IKEA launches ‘Fortune Favours the Frugal’ sustainability campaign

IKEA hopes to reposition the notion of ‘frugal’, highlighting the benefits of being thrifty and sustainable instead, for both people and the planet alike IKEA has announced the launch of a new integrated campaign aimed at encouraging the nation to think differently about the benefits of living a life of […]

IKEA hopes to reposition the notion of ‘frugal’, highlighting the benefits of being thrifty and sustainable instead, for both people and the planet alike

IKEA has announced the launch of a new integrated campaign aimed at encouraging the nation to think differently about the benefits of living a life of moderation.

Through the new IKEA campaign, ‘Fortune Favours the Frugal’, the company hopes to reposition the notion of ‘frugal’, which commonly has negative connotations, highlighting the benefits of being thrifty and sustainable instead, for both people and the planet alike.

The campaign will appear in broadcast TVC (60 and 20 second), cinema (60 second) and digital media across the UK and Ireland from January 2021, supported by OOH, and across a cluster of IKEA markets, including the US and Netherlands, during the year.

The TVC opens with an enormous meteor hurtling through space on a collision course with Earth.

As it gets closer it becomes apparent that it isn’t made from lunar rock but is instead an enormous, tangled ball of waste. Plastic junk, lightbulbs and other pieces of landfill twist and turn as the meteor hurtles ever closer towards earth, with a trail of light and pollution strewn in its wake.

Down on Earth, we see a news reporter on TV discussing the dire state of the environment. She says: “We are running out of time to prevent disaster unless we seriously change our habits.”

The IKEA spot sees a young girl laying on the floor watching the report, before plugging headphones into an 80s style Walkman. She hits play and with that, the mood changes. An uplifting, feel good track, ‘Making it better’ by The Barons, plays and realise that there is an opposing force to this giant global threat.

The little girl’s mother puts a jar of pickles into cabinets lined with glass jars filled with preserves, pasta and other ingredients and immediately see some plastic bottles and disposable containers wriggling free from the meteor before bursting into smithereens and disappearing.

Indeed, the more positive actions made on earth, the more the meteor disintegrates. The girl’s father cleaning vegetables over a washing up bowl, whilst his son sits on the counter picking fresh herbs. Meanwhile, her mother replaces an old filament bulb with an eco-friendly LED one, whilst another man hangs his washing on a drying rack. A student upcycles an old chair while drinking from a reusable cup, causing disposable coffee cups to break free from the meteor and fly through the air, spilling the last drops as they go.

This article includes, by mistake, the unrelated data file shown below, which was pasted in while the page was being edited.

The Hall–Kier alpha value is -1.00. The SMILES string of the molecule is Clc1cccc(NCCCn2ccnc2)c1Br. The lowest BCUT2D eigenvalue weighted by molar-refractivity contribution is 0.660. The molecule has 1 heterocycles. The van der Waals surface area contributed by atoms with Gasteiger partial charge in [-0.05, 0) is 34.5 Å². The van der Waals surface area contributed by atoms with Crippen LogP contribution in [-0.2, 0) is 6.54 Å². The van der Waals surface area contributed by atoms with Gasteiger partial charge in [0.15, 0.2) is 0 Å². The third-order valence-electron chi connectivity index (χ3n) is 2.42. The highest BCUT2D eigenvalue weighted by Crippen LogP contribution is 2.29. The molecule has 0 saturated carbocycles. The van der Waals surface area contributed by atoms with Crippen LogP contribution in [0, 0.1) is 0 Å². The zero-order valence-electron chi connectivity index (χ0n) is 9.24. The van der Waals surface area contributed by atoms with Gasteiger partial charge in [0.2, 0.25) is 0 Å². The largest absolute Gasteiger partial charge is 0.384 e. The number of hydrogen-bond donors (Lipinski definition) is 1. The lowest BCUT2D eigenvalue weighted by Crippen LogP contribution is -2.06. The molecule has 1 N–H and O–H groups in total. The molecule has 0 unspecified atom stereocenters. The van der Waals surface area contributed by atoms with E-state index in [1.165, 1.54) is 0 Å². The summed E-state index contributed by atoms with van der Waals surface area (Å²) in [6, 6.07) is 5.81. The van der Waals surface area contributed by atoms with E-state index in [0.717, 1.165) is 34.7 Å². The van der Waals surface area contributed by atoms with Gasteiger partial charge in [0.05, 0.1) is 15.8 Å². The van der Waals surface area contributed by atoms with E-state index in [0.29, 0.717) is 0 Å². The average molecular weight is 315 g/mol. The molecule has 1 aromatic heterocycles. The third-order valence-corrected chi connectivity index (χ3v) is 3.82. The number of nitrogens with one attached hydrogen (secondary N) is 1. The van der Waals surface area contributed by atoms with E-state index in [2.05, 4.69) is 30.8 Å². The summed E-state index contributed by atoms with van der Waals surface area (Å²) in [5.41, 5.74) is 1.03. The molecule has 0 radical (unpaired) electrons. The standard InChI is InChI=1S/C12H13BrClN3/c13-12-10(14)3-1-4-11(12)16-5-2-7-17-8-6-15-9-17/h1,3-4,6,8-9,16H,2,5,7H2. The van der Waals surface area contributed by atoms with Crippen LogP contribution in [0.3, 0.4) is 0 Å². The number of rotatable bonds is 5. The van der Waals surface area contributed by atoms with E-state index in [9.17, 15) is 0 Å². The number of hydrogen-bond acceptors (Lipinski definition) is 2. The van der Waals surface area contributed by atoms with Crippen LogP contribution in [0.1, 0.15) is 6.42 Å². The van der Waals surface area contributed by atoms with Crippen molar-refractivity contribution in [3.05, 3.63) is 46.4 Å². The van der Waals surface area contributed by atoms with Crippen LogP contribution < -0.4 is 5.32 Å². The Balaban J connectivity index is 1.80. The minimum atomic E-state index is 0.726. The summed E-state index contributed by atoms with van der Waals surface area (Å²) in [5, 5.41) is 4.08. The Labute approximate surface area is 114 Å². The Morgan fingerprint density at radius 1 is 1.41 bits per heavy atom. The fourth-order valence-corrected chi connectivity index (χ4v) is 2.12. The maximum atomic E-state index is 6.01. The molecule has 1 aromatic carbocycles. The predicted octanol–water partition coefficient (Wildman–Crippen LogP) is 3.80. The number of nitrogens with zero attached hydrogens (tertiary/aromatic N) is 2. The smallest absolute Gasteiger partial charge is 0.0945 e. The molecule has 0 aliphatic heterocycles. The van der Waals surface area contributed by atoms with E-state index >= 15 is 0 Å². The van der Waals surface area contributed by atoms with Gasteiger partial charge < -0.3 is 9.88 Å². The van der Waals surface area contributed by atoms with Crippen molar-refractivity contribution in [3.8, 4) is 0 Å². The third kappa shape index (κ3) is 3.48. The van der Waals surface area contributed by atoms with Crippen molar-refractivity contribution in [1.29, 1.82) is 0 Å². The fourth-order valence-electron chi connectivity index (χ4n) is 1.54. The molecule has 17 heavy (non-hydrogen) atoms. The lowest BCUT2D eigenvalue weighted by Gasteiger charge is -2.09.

The meteor breaks down so much that when it finally enters Earth’s atmosphere it’s no more than a single plastic bottle which harmlessly drops into the family’s backyard. The little girl from the start of the ad girl kneels down, picks it up, looks at it for a moment before casually throwing it into the correct recycling bin.

In the final shot, consumers see past her garden and into the entire neighbourhood which is bathed in a beautiful end-of-day light. Everyone is doing their part.

The voiceover proclaims: Fortune Favours the Frugal. IKEA. The Wonderful Everyday.

Alongside the TV ad, IKEA has a range of OOH going live which aims to bring to life the small acts that make a big difference. Refillable bottles, recyclable straws, homegrown herbs and energy-saving LED lights juxtaposed against epic scenes of the natural world serve to bring the long-term effects on the environment – and how to counter them – to life.

Kemi Anthony, marketing communications manager at IKEA said: “As a business, IKEA has a made clear commitment to help protect our planet from the effects of climate change, reducing our greenhouse gas emissions and designing all products to be reused, refurbished, remanufactured and recycled.

“In the last year alone we have introduced a new, plant-based alternative to our iconic meatball, which has just 4% of the classic meatball’s carbon footprint; and we announced that we’re removing all non-alkaline batteries from our range, encouraging customers to use rechargeable ones instead. What’s more, early in January 2021 we will be launching Buy Back – an initiative that will see our stores buy back unwanted IKEA furniture from customers in return for a voucher to spend when they really need something.

“’Fortune Favours the Frugal’ encapsulates IKEA’s commitment to continue to adapt the business and inspire people to think differently about the benefits of living a life of moderation over a life of excess. Small acts now will make a huge difference in years to come.”

The article IKEA launches ‘Fortune Favours the Frugal’ sustainability campaign appeared first on World Branding Forum.

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